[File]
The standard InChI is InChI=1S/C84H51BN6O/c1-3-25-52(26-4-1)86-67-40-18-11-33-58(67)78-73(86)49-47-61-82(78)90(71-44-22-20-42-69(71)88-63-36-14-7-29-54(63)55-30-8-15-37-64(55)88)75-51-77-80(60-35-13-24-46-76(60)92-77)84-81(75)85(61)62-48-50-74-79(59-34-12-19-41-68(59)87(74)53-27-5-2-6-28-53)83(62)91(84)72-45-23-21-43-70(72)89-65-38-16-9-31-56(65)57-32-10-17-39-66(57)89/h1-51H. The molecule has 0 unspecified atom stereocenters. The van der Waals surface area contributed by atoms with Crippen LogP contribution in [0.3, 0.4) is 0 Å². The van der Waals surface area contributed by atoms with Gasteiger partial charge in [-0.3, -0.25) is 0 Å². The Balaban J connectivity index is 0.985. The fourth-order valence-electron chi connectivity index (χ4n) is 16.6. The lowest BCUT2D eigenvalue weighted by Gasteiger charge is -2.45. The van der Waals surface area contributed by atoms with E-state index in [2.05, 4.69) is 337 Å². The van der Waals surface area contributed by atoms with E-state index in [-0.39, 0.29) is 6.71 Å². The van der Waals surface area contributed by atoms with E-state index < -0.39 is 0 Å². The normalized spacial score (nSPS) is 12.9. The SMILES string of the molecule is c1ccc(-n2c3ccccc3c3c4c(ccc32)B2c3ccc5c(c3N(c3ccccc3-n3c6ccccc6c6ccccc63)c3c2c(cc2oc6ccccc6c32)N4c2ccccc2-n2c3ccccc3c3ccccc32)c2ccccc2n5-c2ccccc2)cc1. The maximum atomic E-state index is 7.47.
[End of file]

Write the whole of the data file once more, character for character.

The standard InChI is InChI=1S/C84H51BN6O/c1-3-25-52(26-4-1)86-67-40-18-11-33-58(67)78-73(86)49-47-61-82(78)90(71-44-22-20-42-69(71)88-63-36-14-7-29-54(63)55-30-8-15-37-64(55)88)75-51-77-80(60-35-13-24-46-76(60)92-77)84-81(75)85(61)62-48-50-74-79(59-34-12-19-41-68(59)87(74)53-27-5-2-6-28-53)83(62)91(84)72-45-23-21-43-70(72)89-65-38-16-9-31-56(65)57-32-10-17-39-66(57)89/h1-51H. The molecule has 0 unspecified atom stereocenters. The van der Waals surface area contributed by atoms with Crippen LogP contribution in [0.3, 0.4) is 0 Å². The van der Waals surface area contributed by atoms with Gasteiger partial charge in [-0.3, -0.25) is 0 Å². The Balaban J connectivity index is 0.985. The fourth-order valence-electron chi connectivity index (χ4n) is 16.6. The lowest BCUT2D eigenvalue weighted by Gasteiger charge is -2.45. The van der Waals surface area contributed by atoms with E-state index in [2.05, 4.69) is 337 Å². The van der Waals surface area contributed by atoms with E-state index in [-0.39, 0.29) is 6.71 Å². The van der Waals surface area contributed by atoms with E-state index < -0.39 is 0 Å². The normalized spacial score (nSPS) is 12.9. The SMILES string of the molecule is c1ccc(-n2c3ccccc3c3c4c(ccc32)B2c3ccc5c(c3N(c3ccccc3-n3c6ccccc6c6ccccc63)c3c2c(cc2oc6ccccc6c32)N4c2ccccc2-n2c3ccccc3c3ccccc32)c2ccccc2n5-c2ccccc2)cc1. The maximum atomic E-state index is 7.47.